So who was Charles Curtiss?

Charles Curtiss was the dean of agriculture. It’s kind of hazy to me but I believe the deanship, the official deanship, was created while he was the head of agriculture. So I call him the first dean of agriculture but it may have been James Wilson who was the first dean of agriculture. Charles Curtiss was here, lived in this house from 1897 [to] 1947. And I know one of the main questions that gets asked, especially around Halloween, is if the house is haunted. And any house that has over 150 years of history has a lot of stories that are attached to it. I personally have never experienced any supernatural events here but I know others that have. They insist that the house is haunted. But I like to think that if there are ghosts, if there are any ghost that haunts the house, I would think it would be Charles Curtiss because he did pass away in the house and he lived here for 50 years. But he lived a very long and happy life and he passed away in his sleep, so I would think that if he is haunting the house he’s a friendly spirit. I kind of went on a tangent there. Did I answer the question?

That was actually going to be my next question, if you’ve experienced any haunting so that was it unless there is anything you want to add.

I know that there is a couple haunting stories that I tell and one of them is a complete fabrication. So it’s just kind of fun because it shows that the interest in haunting has been from the very beginning. But when the museum was first opened, there is a room upstairs called the Strawberry Room that — due to some air currents in the house — every once in awhile it looks like the curtains shutter in the breeze and it will happen when people aren’t here. And so it’s like, ‘There’s a ghost up there and there’s no one in the house. The house is locked up.’ And the first museum director of the Farm House took that story and ran with it and told everybody about the ghost and she connected it to Charles Curtiss’ daughter.

His youngest daughter was born while he lived in the house. I believed she was one of the two daughters that was married on the grounds. If you can imagine growing up right in Central Campus, getting into your teen years maybe looking at the young college boys walking by. As the story goes, she would attempt to meet with boys unchaperoned much to her father’s chagrin. As the story went, as the museum director said, that was her restless spirit up there. Looking out the window waiting for her dad to go to sleep or leave so she could sneak out. She would sneak out of her window, shimmy down and meet with boys unchaperoned. That’s a fun one to talk about but that one is a completely fabricated haunting.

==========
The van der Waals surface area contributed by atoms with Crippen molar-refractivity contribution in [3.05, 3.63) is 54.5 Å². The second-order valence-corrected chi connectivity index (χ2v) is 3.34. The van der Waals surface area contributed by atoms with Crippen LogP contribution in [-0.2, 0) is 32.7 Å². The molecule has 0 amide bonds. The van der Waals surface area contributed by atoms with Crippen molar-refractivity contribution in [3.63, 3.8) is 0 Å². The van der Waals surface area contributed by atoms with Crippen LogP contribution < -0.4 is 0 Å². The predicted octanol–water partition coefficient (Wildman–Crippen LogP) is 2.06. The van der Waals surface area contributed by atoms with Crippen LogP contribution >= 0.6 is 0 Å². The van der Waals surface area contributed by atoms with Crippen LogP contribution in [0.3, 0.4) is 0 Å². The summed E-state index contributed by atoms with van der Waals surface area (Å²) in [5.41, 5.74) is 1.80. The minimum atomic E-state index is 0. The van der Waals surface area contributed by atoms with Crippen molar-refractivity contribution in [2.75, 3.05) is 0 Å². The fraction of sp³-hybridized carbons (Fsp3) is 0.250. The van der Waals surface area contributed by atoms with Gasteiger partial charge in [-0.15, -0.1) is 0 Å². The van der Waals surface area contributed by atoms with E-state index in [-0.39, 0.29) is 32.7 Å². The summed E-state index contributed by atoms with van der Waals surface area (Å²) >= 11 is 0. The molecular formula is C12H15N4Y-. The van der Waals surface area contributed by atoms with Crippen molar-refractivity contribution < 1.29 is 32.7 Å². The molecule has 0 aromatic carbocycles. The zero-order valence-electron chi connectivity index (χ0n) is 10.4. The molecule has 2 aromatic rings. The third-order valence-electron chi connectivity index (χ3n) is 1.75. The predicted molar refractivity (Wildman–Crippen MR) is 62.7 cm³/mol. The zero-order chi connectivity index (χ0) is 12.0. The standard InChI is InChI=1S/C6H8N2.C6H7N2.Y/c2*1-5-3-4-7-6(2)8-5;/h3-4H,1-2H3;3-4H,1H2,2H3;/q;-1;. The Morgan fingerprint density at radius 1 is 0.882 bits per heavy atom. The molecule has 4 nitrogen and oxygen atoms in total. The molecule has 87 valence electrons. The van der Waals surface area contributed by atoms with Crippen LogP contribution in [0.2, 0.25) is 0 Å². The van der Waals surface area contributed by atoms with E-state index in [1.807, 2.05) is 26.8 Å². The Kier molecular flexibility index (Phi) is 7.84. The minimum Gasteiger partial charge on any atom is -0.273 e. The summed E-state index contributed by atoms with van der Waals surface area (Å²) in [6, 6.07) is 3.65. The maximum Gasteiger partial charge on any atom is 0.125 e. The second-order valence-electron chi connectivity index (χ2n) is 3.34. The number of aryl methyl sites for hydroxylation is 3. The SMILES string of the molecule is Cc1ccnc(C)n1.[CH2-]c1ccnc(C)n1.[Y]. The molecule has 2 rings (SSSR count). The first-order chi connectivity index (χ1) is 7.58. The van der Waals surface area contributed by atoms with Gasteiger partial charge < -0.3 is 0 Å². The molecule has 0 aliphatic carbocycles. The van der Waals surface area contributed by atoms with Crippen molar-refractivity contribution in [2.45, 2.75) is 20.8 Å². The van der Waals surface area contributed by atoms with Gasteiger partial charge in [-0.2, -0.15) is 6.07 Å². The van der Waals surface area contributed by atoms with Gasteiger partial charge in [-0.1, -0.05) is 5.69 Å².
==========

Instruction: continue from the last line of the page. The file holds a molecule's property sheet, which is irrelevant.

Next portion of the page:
The other one that is kind of interesting is one of my co-workers when she worked here as a student, when she came in one day, all of the flatware on the dining room table was turned to a precise 45-degree angle. She’s like, ‘That’s really weird. Somebody’s pulling a trick on me haha. This is funny guys.’ So she just put it all back. And then she came in the next day and it was all turned again. She’s like, ‘Well this is getting annoying.’ So she calls the office and says, ‘Hey guys. Quit it. This isn’t a funny joke. Whoever is doing the silverware moving better stop it. This is really getting annoying.’ And she came back the next day and it was like that again. She like, ’Alright no one fessed up to it.’ They were like, ‘We didn’t do it.’ She was like, ‘Well, I’m going to leave it like this for awhile.’ She left it like that. Nothing changed, it stayed in that position. Then she got tired of that and she put it back straight but then she used a thread and threaded each piece of silverware so it would stay. She thought that was very clever of her to do. And she came back the next day and each had been snipped and the silverware was again at a precise 45-degree angle. At that point she was getting kind of mad and we have a security system. She goes into the logs and no one had entered the house or no one had deactivated the alarm from the time she had left to the time she had came in. So whatever was happening was completely unexplained. No one fessed up to it. And whomever got in had been able to get in without setting the alarm off or deactivating the alarm. So that really freaked her out so she just left it. She left it as it was and the semester ended and she wasn’t here any longer and the students who came here the next semester put it all to right and nothing happened again. So whether or not it was some sort of really elaborate shenanigans that somebody was able to pull or if it really was a ghost it’s hard to tell, but that one did sound kind of freaky. That would’ve freaked me out a little bit if it happened to me.